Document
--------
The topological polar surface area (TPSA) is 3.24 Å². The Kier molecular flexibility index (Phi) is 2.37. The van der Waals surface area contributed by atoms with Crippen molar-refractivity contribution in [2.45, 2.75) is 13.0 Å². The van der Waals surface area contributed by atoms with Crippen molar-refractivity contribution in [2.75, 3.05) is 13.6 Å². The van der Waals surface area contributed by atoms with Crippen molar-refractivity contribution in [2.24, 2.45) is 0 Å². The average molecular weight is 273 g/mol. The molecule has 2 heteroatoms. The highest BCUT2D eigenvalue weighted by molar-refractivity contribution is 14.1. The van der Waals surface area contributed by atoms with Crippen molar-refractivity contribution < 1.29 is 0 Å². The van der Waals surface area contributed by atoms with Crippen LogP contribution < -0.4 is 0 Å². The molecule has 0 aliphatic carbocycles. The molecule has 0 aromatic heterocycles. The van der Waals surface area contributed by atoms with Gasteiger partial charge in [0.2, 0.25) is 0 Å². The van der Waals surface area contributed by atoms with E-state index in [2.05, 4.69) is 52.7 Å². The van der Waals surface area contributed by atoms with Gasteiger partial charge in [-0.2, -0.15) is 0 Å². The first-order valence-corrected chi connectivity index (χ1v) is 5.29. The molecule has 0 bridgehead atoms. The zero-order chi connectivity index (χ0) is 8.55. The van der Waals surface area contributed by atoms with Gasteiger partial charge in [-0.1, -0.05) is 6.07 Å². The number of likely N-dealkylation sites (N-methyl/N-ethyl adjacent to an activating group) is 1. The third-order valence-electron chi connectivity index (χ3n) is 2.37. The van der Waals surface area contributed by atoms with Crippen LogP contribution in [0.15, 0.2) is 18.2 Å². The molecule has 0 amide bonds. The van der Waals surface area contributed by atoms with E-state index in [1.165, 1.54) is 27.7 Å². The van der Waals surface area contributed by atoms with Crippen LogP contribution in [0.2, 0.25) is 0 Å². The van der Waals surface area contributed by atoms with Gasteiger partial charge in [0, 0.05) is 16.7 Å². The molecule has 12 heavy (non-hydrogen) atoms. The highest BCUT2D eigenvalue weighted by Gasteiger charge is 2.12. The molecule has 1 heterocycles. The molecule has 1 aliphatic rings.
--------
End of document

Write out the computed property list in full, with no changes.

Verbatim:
The topological polar surface area (TPSA) is 3.24 Å². The Kier molecular flexibility index (Phi) is 2.37. The van der Waals surface area contributed by atoms with Crippen molar-refractivity contribution in [2.45, 2.75) is 13.0 Å². The van der Waals surface area contributed by atoms with Crippen molar-refractivity contribution in [2.75, 3.05) is 13.6 Å². The van der Waals surface area contributed by atoms with Crippen molar-refractivity contribution in [2.24, 2.45) is 0 Å². The average molecular weight is 273 g/mol. The molecule has 2 heteroatoms. The highest BCUT2D eigenvalue weighted by molar-refractivity contribution is 14.1. The van der Waals surface area contributed by atoms with Crippen molar-refractivity contribution < 1.29 is 0 Å². The van der Waals surface area contributed by atoms with Crippen LogP contribution < -0.4 is 0 Å². The molecule has 0 aliphatic carbocycles. The molecule has 0 aromatic heterocycles. The van der Waals surface area contributed by atoms with Gasteiger partial charge in [0.2, 0.25) is 0 Å². The van der Waals surface area contributed by atoms with E-state index in [2.05, 4.69) is 52.7 Å². The van der Waals surface area contributed by atoms with Gasteiger partial charge in [-0.2, -0.15) is 0 Å². The first-order valence-corrected chi connectivity index (χ1v) is 5.29. The molecule has 0 bridgehead atoms. The zero-order chi connectivity index (χ0) is 8.55. The van der Waals surface area contributed by atoms with Gasteiger partial charge in [-0.1, -0.05) is 6.07 Å². The number of likely N-dealkylation sites (N-methyl/N-ethyl adjacent to an activating group) is 1. The third-order valence-electron chi connectivity index (χ3n) is 2.37. The van der Waals surface area contributed by atoms with Crippen LogP contribution in [0.15, 0.2) is 18.2 Å². The molecule has 0 amide bonds. The van der Waals surface area contributed by atoms with E-state index in [1.165, 1.54) is 27.7 Å². The van der Waals surface area contributed by atoms with Crippen LogP contribution in [0.2, 0.25) is 0 Å². The van der Waals surface area contributed by atoms with Gasteiger partial charge in [0, 0.05) is 16.7 Å². The molecule has 12 heavy (non-hydrogen) atoms. The highest BCUT2D eigenvalue weighted by Gasteiger charge is 2.12. The molecule has 1 heterocycles. The molecule has 1 aliphatic rings.